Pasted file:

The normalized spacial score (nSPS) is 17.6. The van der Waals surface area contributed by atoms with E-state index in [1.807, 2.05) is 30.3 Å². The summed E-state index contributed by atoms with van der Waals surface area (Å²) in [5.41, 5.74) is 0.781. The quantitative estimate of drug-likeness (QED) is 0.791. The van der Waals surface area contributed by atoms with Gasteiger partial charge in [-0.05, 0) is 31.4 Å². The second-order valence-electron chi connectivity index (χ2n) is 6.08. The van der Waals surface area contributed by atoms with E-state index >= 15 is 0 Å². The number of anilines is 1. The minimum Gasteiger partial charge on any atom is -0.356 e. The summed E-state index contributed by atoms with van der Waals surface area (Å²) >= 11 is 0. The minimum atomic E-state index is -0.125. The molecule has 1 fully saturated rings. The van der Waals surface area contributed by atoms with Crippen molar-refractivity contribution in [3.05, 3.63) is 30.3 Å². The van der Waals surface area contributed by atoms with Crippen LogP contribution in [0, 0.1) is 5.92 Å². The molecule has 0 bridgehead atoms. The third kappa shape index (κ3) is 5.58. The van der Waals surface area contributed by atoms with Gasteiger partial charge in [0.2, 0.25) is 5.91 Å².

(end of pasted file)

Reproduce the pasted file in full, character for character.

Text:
The normalized spacial score (nSPS) is 17.6. The van der Waals surface area contributed by atoms with E-state index in [1.807, 2.05) is 30.3 Å². The summed E-state index contributed by atoms with van der Waals surface area (Å²) in [5.41, 5.74) is 0.781. The quantitative estimate of drug-likeness (QED) is 0.791. The van der Waals surface area contributed by atoms with Gasteiger partial charge in [-0.05, 0) is 31.4 Å². The second-order valence-electron chi connectivity index (χ2n) is 6.08. The van der Waals surface area contributed by atoms with E-state index >= 15 is 0 Å². The number of anilines is 1. The minimum Gasteiger partial charge on any atom is -0.356 e. The summed E-state index contributed by atoms with van der Waals surface area (Å²) >= 11 is 0. The minimum atomic E-state index is -0.125. The molecule has 1 fully saturated rings. The van der Waals surface area contributed by atoms with Crippen molar-refractivity contribution in [3.05, 3.63) is 30.3 Å². The van der Waals surface area contributed by atoms with Crippen LogP contribution in [0, 0.1) is 5.92 Å². The molecule has 0 bridgehead atoms. The third kappa shape index (κ3) is 5.58. The van der Waals surface area contributed by atoms with Gasteiger partial charge in [0.2, 0.25) is 5.91 Å².